Functional coatings [69] play an important role in the emerging field of medical devices, helping to achieve appropriate molecular interactions that can curb problems inherent in the activity for whose purpose the membrane was designed. Numerous studies have shown that zwitterionic polymers are ideal candidates for preventing thrombosis and infection formation due to their superhydrophilic properties through equal amounts of positively and negatively charged groups on the same side chain [70][71]. In general, the formation of zwitterionic polymer brushes on biomedical devices in contact with blood is a promising strategy. Hydrogel coatings show even more promise due to characteristics such as thickness, lubricity, and hydrophilicity, which can be adjusted [72]. However, limitations to the application of zwitterionic hydrogel coatings in anti-thrombosis and anti-infection medical devices arise from the superhydrophilic characteristics [73], which weaken their mechanical properties, while it is important that the coatings have robust mechanical properties and strong device adhesion [74]. To improve mechanical properties, non-zwitterionic components are usually introduced. Yao et al. [75] created a zwitterionic hydrogel coating reinforced with poly(carboxybetaine) (pCBM) microgel. The microgel was first prepared by reverse polymerization in miniemulsion, and then combined with poly(-sulfobetaine) (pSB). In this system, the pSB, as a continuous phase, passes through the pCBM (which acted as a crosslinker), to increase the mechanical strength. The pCBM/pSB hydrogel was used as a coating of polyvinyl chloride (PVC) pipes. Detailed studies of the mechanical and stability properties of the pCBM/pSB hydrogel coating were carried out. In addition, the antithrombogenic properties were investigated by making an extracorporeal circuit (ECC) of SD rats and New Zealand white rabbits.
An anticoagulant coating consisting of a methacrylate alginate hydrogel (MA-SA) was synthesized using a UV cross-linking reaction and then applied to PVC pipes [76]. Natural polysaccharides exhibit similar anticoagulation mechanisms to heparin, and thus can replace it as a viable alternative. Sodium alginate, through its sulfated polysaccharide site, can bind to antithrombin III (AT-III), catalyzing its action and antagonizing coagulation factors IIa, Xa, IXa, XIa and XIIa. Thus, the intrinsic coagulation pathway, which involves the conversion of prothrombin to (IIa), and the activity of thrombin come to be inhibited; in addition, the conversion of fibrinogen to fibrin monomer is hindered.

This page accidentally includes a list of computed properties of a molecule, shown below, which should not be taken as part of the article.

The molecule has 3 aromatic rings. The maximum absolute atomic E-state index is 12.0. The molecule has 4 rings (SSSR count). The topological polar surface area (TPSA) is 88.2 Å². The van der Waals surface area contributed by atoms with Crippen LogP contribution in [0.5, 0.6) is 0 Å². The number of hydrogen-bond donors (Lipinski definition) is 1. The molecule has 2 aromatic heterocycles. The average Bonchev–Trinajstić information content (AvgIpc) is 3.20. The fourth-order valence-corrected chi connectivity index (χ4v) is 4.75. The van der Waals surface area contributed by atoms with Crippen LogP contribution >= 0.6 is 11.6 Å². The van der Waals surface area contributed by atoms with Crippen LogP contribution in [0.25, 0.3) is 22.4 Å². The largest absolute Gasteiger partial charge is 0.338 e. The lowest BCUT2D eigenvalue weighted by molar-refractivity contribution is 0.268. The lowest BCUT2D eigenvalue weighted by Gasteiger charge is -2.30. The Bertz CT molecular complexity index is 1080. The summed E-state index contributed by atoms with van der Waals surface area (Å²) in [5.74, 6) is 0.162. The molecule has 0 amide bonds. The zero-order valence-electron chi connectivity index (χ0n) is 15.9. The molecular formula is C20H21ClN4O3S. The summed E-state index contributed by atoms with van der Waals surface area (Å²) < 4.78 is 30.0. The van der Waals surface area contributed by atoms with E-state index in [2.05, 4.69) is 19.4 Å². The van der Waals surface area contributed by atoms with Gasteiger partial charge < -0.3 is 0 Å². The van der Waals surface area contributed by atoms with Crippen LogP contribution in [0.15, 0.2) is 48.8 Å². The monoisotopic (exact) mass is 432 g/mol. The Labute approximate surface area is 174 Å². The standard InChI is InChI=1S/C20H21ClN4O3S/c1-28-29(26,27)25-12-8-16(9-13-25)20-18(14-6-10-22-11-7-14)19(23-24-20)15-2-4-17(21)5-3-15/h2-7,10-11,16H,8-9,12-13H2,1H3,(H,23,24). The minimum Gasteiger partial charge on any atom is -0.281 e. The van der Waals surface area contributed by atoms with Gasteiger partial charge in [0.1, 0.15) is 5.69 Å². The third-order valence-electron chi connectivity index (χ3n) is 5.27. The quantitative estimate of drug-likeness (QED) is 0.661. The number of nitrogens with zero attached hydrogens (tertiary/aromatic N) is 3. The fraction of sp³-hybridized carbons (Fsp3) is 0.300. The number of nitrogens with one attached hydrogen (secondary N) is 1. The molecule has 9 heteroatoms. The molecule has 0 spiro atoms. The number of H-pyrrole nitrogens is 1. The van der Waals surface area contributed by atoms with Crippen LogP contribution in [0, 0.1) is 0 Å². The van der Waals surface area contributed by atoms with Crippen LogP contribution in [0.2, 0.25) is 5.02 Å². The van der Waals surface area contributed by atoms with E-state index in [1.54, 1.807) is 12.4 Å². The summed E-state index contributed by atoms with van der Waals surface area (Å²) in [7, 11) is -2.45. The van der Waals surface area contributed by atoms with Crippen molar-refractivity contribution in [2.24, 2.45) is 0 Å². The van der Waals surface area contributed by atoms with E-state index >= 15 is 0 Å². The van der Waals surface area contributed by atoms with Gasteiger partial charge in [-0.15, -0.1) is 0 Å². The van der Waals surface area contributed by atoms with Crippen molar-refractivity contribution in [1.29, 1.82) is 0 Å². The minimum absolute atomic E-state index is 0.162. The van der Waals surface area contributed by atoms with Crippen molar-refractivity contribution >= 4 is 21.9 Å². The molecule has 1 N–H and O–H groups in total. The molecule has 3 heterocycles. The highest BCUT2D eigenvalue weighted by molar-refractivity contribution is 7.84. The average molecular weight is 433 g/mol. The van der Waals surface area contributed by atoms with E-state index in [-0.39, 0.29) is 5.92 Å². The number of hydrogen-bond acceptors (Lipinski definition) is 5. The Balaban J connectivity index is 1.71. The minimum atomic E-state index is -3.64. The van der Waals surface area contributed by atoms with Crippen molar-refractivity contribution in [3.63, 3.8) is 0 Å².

The surface of MA-SA-hydrogel coatings was irradiated with UV light to polymerize the hydrogel layer. The obtained MA-SA hydrogel coating was found to be uniform and transparent. The morphology of the ECMO surface coated with MA-SA-hydrogel has a porosity of about 5 mm, however, the diameter of RBCs observed under the light microscope is less than 8 mm [77]. The contact angle is 112°, which proves the hydrophobicity of MA-SA-hydrogel coating, that is a low inclination to thrombosis.

5. Wound Healing

Wound healing is a process that involves several interdependent steps, in which the activity of cellular components that promote tissue regeneration and growth takes place [78][79]. The overall process is divided into homeostasis, inflammation, proliferation, and re-epithelialization [80][81]. Infections at the hands of microorganisms, that can take over when wounds are left untreated, adversely affect the healing process by lengthening its time.
In order to find a versatile wound dressing, different types of materials such as membranes, hydrogels, films, foams, microparticles, and nanoparticles have been used [82][83].
Among the most used materials for acute and chronic wound management are hydrogels. Hydrogel membranes act as a moist dressing [84]. The release of moisture increases collagenase production and provides a suitable environment for tissue regeneration (Figure 1).
Figure 1. Healing process of wounds trough hydrogel membrane dressing.
The cross-linked structure of polymer chains in hydrogels can expand as a gel mass, absorbs and retains exudates, isolates bacteria, odorous molecules and debris from the exudate. The high aqueous content helps diffuse oxygen and vapor into the wound, thus providing a soothing effect.
Abbasi et al. [85] synthesized heat-sensitive hydrogel membranes, using sodium alginate biopolymer, synthetic polymer F127 and PVA as the cross-linker. The thermosensitive hydrogel showed good mechanical properties, elasticity, flexibility and tensile properties related to the degree of polymer crosslinking. Porosity on the polymer surface allowed ‘oxygenation of the wound, contributing to a stimulating environment for its re-epithelialization. The porosity allowed sustained release of the antimicrobial drug, which promoted accelerated healing. The drug loaded was amikacin, which has strong activity against gram-positive (S. aureus) and gram-negative (P. aeruginosa) organisms. Histological examination performed on an animal model attested the complete wound healing in 21 days.